Clean water is a forest product

Clean water is a forest product. A forest slows runoff and filters the water.  I was reminded of that looking at our stream management zones. These are areas near streams that we mostly leave in natural forest to protect water quality.

Went down to the farms today, along with Alex & his friend Colin. We walked around on the Brodnax farm.  I rarely do the full circuit. Showing them the farms gave me a chance to get in touch a little more myself.  You can in the photos that the SMZs are doing okay.

The first picture is a big shortleaf pine with me to show scale. Shortleaf pine grow slowly. I do not know the precise age of the trees in the big shortleaf in the grove, but I am guessing that they are at least 70 years old, which indicates that this land has not been cleared at least since the 1940s, before I was born anyway.  Shortleaf pine can live more than 300 years. Unlike most pines, they tend to persist in mixed hardwood forests, often in association with oaks as you see here. Notice the unique bark on the shortleaf. It is one of the easiest ways to identify them. It is kind of like alligator skin, as you see in picture #2.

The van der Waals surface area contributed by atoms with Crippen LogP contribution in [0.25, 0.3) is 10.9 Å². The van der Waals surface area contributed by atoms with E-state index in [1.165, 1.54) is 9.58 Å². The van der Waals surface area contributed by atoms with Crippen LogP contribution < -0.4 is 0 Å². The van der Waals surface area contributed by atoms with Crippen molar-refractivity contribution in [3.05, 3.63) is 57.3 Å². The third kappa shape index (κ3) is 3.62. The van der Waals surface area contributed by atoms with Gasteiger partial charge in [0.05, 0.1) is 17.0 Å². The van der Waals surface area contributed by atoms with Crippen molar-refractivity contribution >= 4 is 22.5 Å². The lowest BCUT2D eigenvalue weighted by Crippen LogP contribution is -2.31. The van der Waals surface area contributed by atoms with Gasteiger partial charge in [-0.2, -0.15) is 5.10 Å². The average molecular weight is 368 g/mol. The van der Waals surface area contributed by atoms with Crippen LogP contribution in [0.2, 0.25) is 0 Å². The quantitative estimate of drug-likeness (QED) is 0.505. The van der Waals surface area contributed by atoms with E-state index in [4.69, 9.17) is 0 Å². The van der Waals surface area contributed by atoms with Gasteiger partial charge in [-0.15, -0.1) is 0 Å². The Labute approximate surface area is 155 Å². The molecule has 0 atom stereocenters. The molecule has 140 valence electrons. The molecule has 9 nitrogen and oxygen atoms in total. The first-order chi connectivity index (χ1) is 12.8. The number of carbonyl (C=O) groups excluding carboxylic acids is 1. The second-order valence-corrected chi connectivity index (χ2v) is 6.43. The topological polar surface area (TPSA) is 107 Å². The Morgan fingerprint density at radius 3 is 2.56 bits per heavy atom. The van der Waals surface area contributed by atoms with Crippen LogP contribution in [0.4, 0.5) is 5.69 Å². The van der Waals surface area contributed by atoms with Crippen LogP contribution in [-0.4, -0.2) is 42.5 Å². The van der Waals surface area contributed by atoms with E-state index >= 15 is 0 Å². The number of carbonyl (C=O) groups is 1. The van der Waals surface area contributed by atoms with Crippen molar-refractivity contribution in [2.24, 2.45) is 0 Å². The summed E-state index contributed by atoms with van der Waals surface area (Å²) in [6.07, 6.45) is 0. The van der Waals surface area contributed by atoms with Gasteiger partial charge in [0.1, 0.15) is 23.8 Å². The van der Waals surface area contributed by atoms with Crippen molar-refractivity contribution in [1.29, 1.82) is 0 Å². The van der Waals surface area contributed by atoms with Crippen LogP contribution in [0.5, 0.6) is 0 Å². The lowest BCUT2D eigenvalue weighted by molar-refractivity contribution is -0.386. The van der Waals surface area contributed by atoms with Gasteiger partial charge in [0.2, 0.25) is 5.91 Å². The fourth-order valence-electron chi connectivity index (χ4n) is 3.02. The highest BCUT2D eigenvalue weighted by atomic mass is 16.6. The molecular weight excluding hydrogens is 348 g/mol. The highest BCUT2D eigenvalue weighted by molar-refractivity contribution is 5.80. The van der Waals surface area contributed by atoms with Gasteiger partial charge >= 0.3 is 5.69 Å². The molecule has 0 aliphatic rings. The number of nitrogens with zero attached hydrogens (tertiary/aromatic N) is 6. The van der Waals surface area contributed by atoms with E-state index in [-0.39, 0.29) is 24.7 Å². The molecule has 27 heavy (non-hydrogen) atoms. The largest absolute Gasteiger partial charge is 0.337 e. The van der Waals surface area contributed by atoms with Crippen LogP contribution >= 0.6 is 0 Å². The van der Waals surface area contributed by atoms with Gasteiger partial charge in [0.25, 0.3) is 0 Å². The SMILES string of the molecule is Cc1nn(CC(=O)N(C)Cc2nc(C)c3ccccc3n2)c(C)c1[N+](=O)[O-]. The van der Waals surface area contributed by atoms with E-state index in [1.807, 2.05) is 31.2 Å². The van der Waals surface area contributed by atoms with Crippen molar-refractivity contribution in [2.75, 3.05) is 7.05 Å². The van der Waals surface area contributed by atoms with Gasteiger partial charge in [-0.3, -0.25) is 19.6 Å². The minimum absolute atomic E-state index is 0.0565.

Next shows toad eggs in an ephemeral pond. Colin told me that they were toad, not frog eggs because they are in that kind of chain. I don’t know about that. I do know that amphibians need these sorts of temporary ponds to reproduce and that such ponds are getting harder for them to find, as people make sure their yards are neat, without mud puddles. The pond must be permanent enough (at least a couple months) to let the amphibians develop and move out, but not so permanent for a resident fish population that eats the eggs or tadpoles. This pond is fed by a seepage from the woods above. Below it runs into the creek, so I think this will fit the bill.

The other two photos show water in the creeks. It looks clean to me, so our woods are doing their job to protect water quality. We are part of the Chowan watershed via the Meherrin River in Brunswick County. The water eventually ends up in Albemarle Sound in North Carolina.